Genes that show independent assortment are said to be unlinked.

Unlinked genes are genes located on different chromosomes or located far apart on the same chromosome that are unlikely to be inherited together during reproduction.

In other words, they are genes that do not exhibit genetic linkage (a tendency of genes to be inherited together because they are located close to each other on the same chromosome).

When genes are located on different chromosomes, they assort independently during meiosis and are therefore considered unlinked. This means that their inheritance is not influenced by the inheritance of other genes, and they segregate into gametes independently of each other.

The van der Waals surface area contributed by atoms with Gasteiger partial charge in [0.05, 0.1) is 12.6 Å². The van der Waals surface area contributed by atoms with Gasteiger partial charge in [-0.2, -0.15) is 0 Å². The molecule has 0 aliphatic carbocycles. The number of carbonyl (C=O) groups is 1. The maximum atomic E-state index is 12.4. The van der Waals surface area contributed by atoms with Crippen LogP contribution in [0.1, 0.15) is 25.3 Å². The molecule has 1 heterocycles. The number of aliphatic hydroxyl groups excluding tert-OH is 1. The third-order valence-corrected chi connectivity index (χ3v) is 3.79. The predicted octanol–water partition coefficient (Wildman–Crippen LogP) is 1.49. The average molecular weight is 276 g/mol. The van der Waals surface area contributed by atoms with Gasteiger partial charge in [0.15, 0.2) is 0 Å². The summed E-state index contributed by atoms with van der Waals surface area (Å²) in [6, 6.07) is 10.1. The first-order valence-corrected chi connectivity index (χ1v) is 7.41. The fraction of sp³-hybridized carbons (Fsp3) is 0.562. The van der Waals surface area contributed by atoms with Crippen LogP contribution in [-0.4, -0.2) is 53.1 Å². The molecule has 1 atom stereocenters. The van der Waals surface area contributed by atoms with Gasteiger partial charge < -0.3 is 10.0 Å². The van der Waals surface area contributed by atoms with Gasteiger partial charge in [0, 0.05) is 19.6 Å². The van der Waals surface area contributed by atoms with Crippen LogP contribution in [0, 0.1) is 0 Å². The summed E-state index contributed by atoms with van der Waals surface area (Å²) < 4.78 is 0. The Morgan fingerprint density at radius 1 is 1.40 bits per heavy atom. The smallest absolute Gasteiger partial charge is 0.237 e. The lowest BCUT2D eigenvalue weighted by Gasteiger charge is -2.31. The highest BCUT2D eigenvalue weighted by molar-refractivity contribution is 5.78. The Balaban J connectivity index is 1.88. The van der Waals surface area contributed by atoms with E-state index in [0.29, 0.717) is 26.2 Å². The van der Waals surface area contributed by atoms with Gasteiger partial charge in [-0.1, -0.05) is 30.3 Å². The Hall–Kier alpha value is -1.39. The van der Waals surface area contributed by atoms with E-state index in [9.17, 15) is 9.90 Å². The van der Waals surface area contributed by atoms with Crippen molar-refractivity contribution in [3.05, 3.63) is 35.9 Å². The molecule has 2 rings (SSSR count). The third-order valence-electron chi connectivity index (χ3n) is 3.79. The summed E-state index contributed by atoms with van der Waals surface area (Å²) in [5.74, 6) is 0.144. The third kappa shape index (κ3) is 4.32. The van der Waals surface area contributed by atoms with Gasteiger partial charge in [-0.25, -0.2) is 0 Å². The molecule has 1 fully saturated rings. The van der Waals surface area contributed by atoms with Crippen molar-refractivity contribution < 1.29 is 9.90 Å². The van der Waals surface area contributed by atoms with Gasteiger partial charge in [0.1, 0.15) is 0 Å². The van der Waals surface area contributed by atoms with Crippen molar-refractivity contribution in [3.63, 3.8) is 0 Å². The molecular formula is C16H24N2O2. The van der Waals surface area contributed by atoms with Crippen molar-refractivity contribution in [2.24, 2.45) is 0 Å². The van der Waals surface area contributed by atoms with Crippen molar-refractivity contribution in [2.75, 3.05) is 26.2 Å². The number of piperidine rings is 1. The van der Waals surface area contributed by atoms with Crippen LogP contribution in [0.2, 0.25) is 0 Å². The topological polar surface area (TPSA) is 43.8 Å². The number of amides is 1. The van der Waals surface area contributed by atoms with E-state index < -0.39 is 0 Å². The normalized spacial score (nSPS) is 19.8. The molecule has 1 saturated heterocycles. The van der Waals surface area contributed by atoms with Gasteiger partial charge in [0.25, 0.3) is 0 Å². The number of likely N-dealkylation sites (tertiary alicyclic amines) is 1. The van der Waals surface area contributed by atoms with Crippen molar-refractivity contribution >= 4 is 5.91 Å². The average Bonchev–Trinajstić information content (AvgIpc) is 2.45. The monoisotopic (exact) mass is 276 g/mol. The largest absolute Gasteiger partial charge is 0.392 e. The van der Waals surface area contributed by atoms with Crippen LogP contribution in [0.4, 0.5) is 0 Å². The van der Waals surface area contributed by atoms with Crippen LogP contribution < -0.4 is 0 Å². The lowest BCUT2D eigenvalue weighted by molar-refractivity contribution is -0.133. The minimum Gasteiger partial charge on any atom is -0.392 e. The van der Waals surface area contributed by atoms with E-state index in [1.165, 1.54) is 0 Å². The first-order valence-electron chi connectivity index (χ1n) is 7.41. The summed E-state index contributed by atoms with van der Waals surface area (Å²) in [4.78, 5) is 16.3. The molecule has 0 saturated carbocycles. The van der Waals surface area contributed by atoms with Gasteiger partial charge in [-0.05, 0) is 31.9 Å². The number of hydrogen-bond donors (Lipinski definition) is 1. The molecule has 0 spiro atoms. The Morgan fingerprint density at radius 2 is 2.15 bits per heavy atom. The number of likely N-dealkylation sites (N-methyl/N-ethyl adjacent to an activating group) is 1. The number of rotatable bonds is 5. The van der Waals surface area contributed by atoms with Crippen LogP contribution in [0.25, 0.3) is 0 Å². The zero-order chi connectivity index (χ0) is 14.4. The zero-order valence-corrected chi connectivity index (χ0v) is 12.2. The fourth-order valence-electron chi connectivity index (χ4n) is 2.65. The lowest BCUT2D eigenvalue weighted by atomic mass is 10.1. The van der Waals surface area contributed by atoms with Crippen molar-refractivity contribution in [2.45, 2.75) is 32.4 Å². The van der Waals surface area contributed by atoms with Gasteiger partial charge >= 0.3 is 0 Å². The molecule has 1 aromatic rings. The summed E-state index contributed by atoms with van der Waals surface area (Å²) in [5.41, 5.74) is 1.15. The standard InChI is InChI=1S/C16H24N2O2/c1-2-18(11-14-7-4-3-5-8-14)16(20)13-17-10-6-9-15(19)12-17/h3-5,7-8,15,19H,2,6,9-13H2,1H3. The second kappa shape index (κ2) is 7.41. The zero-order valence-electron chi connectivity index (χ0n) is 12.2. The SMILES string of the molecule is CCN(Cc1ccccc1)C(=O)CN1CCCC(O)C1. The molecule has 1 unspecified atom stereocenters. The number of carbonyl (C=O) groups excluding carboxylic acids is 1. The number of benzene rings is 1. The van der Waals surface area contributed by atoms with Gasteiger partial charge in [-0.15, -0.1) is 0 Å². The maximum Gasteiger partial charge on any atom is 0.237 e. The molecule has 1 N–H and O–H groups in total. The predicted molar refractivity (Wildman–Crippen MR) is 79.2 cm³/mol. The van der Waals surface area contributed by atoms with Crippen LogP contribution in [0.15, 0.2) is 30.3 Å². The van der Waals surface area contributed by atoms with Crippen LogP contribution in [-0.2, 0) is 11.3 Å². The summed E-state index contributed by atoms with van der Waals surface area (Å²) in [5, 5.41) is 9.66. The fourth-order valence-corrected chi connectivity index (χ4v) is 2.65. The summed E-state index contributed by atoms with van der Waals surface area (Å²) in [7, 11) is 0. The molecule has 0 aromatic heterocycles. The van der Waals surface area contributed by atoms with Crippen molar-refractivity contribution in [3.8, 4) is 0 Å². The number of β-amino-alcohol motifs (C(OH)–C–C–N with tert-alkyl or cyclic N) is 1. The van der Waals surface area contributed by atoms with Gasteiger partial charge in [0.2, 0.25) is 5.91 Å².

Examples of Unlinked Genes

  • The gene for flower color (C) and the gene for seed shape (S) in pea plants.

The flower color gene is located on chromosome 1, while the seed shape gene is located on chromosome 7. Since these genes are on different chromosomes, they assort independently during meiosis and are therefore unlinked.

  • The gene for eye color (B) and hair color (H) in humans.

The eye color gene is located on chromosome 15, while the hair color gene is located on chromosome 6. As a result, the inheritance of eye color and hair color is independent of each other, and these genes are considered unlinked.

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